It’s hard to imagine what life must have been like for the Norton* children. On the day county workers arrived at the Nortons’ home, responding to calls from neighbors, they found starving, abused children living in squalor.
Seven-month-old Tess was lying in a cardboard box soaked with urine, her little bottom blistered with diaper rash. The baby appeared not to have moved from the spot in months, and muscles on her right side had atrophied from lying there so long. In the fifth percentile of weight for children her age, she was near death — having been denied both physical and emotional nourishment since birth.
She wasn’t alone. Jeremy, 4, and Adam, 2, knew the same hunger. Fed only the crumbs falling from their parents’ plates, the boys were both malnourished and mistreated. Adam was taunted, beaten and sexually abused by his father. Most beatings came in the evening, as a sort of bedtime ritual for the toddler, and Jeremy would watch in horror, wanting to help but powerless to do so.
Rats ran freely in the home, and the boys became accustomed to sleeping with sticks at night to beat the rodents away from their makeshift beds on the floor.
While their father posed a menacing presence, the children have little recollection of their mother, even though she lived in the same house. What they do remember is that it’s best not to make her angry. Adam did that once, and his dad nearly drowned him, driving him in a pickup truck into a river, just to teach him a lesson.
County workers quickly removed the children and placed them in foster care with Karen White, who has worked closely with Family & Children’s Center since then to try to help the children recover.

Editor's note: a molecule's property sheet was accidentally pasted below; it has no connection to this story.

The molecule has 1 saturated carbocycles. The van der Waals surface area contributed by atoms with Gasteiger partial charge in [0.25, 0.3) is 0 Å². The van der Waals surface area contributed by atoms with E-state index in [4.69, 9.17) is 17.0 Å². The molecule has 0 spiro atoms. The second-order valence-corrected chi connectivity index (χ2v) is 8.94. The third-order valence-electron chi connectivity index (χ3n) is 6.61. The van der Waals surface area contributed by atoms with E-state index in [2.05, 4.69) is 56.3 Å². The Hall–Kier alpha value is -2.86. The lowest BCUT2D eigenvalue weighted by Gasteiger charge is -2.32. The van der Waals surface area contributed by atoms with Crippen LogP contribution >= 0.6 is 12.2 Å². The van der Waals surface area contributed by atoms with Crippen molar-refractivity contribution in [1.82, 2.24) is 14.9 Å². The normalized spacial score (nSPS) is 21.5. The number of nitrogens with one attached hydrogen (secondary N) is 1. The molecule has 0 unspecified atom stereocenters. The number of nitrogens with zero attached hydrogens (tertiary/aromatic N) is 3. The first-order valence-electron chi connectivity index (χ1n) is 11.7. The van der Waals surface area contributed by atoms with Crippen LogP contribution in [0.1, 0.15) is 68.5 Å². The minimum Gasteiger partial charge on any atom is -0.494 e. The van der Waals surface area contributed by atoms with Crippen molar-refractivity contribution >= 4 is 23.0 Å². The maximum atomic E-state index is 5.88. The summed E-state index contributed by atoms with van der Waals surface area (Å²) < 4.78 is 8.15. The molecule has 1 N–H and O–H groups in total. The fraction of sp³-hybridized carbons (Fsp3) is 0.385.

While Tess has responded quickly to the love of her new mother and therapy and surgeries are helping restore her physical abilities, the journey has been much more difficult for the two boys. Both entered therapy at Family & Children’s Center, visiting weekly along with their foster mother. Karen and the boys then worked at home to implement what they had learned at the Center.
“A lot of what we do in therapy is work through what the kids need here at home in order to make it go. We need to work through this as a family unit, if we’re going to continue to be a family,” said Karen. “It’s very important to have the service close to home if you’re going to make the family work. It unites everything we’re working on.”
Sometimes feeling overwhelmed and ill-equipped to handle children with such great needs, Karen visited counselors at the Center alone on occasion. “What I liked was that if the counselors did not have an answer for me, they would go to other experts, discuss it and come up with alternative treatment plans that would work,” she said. “I’m constantly getting mail with additional resource materials. They always kept information flowing to me that helped. Just because I wasn’t educated, didn’t mean I couldn’t be educated to help these kids.”
Now, three years later, the children have bonded well with Karen, who has formally adopted them. The children have rules to follow, chores to do, beds to sleep in. Hugs and kisses from each sibling and Mom have replaced beatings as the bedtime ritual, and boundless love and regular meals have sated the children’s constant hunger for emotional and physical sustenance.
“The day I knew I was doing well with these kids was the day I could hear them laugh. The day they had expressions on their faces — be they sad or happy — was something better than that lost stare,” said Karen. “I knew then they would be okay.”
Problems do persist, however, and Karen continues to face new challenges and new questions as she raises her children. But she looks to the future with hope. “Family & Children’s Center has given me so much more than I ever thought was out there. There will always be ongoing help, and I can call them any time. They will still be there. They always will be.”
*All names in this story were changed to protect the privacy of the children.